Romano Ricci has perfume in his DNA. His great-grandmother was the legendary couturier Nina Ricci (read more about here here) and his grandfather Robert was creator of the equally iconic L’Air du Temps.
Although he’d grown up surrounded by fashion and fragrance, Romano Ricci set out to learn the art of fragrance creation from scratch. ‘I’m self-taught,’ he has told the encyclopaedic fragrance website Fragrantica. ‘I never went to ISIPCA (Paris’s ‘perfume school’), or any similar schools. Instead, I gained my competence through practice. I worked in perfumery for seven years before launching my own adventure. I was with France Fragrance for three years and I’ve also worked with other perfume makers such as Pierre Bourdon, Francis Kurkdjian, Isabelle Maillebiau and Philippe Romano – who all taught me a lot.’
He launched Juliette Has a Gun in December 2006: a brand devoted to women, which set out to offer a new type of elegance within the niche perfumery world. In his mind, as Romano explains, ‘The innocent Juliet of Shakespeare is transposed to the 21st Century with a gun… Metaphor for the perfume, weapon of seduction, or simple accessory of bluff. “Gun” essentially symbolises the liberation of women towards men… And sometimes with an aftertaste of revenge.’
Adds Romano, ‘For me, perfume is intimately connected with seduction, perhaps in the same way as fashion, make-up and hairstyling. It’s a way to define oneself externally. I felt, however, that there existed a more modern and more amusing way to approach these issues. That’s why you will also find humour in my work, even though the work is rigorously done.’ The debut fragrances included Miss Charming (an airy swirl of Moroccan rose, strawberry and lichi), and the darker, more mysterious Lady Vengeance, pulsing with rose, vanilla and patchouli.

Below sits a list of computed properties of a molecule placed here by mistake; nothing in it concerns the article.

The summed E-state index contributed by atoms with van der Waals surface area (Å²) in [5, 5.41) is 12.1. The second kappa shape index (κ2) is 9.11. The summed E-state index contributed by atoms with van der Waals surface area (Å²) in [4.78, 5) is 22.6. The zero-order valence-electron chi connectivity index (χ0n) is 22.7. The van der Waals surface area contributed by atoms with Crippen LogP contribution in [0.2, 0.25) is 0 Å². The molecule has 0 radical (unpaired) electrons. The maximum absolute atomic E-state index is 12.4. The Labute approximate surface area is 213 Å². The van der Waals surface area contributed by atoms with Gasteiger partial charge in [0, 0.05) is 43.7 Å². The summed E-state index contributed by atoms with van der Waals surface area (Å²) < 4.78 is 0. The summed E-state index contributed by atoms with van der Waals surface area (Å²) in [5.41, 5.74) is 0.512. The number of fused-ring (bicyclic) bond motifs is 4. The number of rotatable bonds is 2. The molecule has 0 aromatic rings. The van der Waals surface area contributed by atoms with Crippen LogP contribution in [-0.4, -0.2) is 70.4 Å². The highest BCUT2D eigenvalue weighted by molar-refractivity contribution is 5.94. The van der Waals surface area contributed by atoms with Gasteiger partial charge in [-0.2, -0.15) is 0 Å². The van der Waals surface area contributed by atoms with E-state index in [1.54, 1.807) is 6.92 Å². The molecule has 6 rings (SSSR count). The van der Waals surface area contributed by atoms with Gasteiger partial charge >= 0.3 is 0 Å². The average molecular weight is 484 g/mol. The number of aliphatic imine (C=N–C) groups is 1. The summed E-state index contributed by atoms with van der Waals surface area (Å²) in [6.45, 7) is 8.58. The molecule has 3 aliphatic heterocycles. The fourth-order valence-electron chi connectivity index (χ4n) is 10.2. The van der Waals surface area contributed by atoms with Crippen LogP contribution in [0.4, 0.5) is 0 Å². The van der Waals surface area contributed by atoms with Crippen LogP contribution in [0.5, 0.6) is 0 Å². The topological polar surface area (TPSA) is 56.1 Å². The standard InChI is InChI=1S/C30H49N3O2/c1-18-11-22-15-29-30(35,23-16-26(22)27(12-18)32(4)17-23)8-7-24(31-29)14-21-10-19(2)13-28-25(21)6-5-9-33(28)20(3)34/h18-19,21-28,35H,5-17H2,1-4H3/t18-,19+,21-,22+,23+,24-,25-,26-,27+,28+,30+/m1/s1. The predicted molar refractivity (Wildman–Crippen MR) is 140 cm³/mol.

Since then, Juliette Has a Gun has won the hearts of perfume-lovers around the world. And in 2011 Romano won the French Fragrance Foundation’s ‘Special Prize of the Board’, awarded to an individual who has shown special ingenuity, creativity and dedication to the industry, not only within their own brand, but the perfume industry generally.
One of the most innovative fragrances in the range is Not a Perfume, based very much on two notes usually used in the base – Ambroxan and white musk – which are instead given the ‘lead role’. Purse sprays, meanwhile, are in the form of silver ‘bullets’, perfect for slipping into the chicest handbag – and refillable with any of his fragrances. (Refills are something we’d like to see more of, in this industry.)
The latest carefree and fresh scent, Anyway, has been making waves with its advertising imagery (see the ostrich, here!) Pared down to just 15 carefully-selected ingredients, it features neroli and lime, jasmine, musk and ambrox and shareable by women and men. (In selected outlets, for now, you can encounter the special edition, va-va-voluptuous Oriental Oil Fiction, in its lacquered wooden box – a whole new departure for Juliette Has a Gun.)
In Paris, you’ll find the collection showcased in NOSE (www.nose.fr), an innovative perfumery in Paris’s 2nd arondissement which Romano co-founded. Elsewhere, track down Juliette Has a Gun in all the most intriguing perfumeries (including, unsurprisingly, London’s Les Senteurs).
Next time you’re passing, can we suggest you follow your own nose and find out why this rebellious perfumer has the scent world so excited?
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